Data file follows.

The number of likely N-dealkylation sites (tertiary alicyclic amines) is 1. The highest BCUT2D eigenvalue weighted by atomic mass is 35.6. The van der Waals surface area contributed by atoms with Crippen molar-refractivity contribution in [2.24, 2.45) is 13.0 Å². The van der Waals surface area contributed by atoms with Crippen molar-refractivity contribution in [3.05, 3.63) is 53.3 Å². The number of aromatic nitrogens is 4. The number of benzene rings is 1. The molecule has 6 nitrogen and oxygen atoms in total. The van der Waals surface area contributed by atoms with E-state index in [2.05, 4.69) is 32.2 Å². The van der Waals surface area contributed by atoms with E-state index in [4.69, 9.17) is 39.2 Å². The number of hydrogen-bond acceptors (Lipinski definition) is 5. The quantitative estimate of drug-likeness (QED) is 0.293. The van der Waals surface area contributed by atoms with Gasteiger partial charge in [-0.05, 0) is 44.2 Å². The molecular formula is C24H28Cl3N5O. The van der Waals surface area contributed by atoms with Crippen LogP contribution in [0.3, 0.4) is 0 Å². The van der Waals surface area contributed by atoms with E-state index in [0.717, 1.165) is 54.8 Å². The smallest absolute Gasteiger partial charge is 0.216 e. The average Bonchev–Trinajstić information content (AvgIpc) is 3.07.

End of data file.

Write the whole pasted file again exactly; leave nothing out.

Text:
The number of likely N-dealkylation sites (tertiary alicyclic amines) is 1. The highest BCUT2D eigenvalue weighted by atomic mass is 35.6. The van der Waals surface area contributed by atoms with Crippen molar-refractivity contribution in [2.24, 2.45) is 13.0 Å². The van der Waals surface area contributed by atoms with Crippen molar-refractivity contribution in [3.05, 3.63) is 53.3 Å². The number of aromatic nitrogens is 4. The number of benzene rings is 1. The molecule has 6 nitrogen and oxygen atoms in total. The van der Waals surface area contributed by atoms with E-state index in [2.05, 4.69) is 32.2 Å². The van der Waals surface area contributed by atoms with E-state index in [4.69, 9.17) is 39.2 Å². The number of hydrogen-bond acceptors (Lipinski definition) is 5. The quantitative estimate of drug-likeness (QED) is 0.293. The van der Waals surface area contributed by atoms with Gasteiger partial charge in [-0.05, 0) is 44.2 Å². The molecular formula is C24H28Cl3N5O. The van der Waals surface area contributed by atoms with Crippen LogP contribution in [0.3, 0.4) is 0 Å². The van der Waals surface area contributed by atoms with E-state index in [0.717, 1.165) is 54.8 Å². The smallest absolute Gasteiger partial charge is 0.216 e. The average Bonchev–Trinajstić information content (AvgIpc) is 3.07.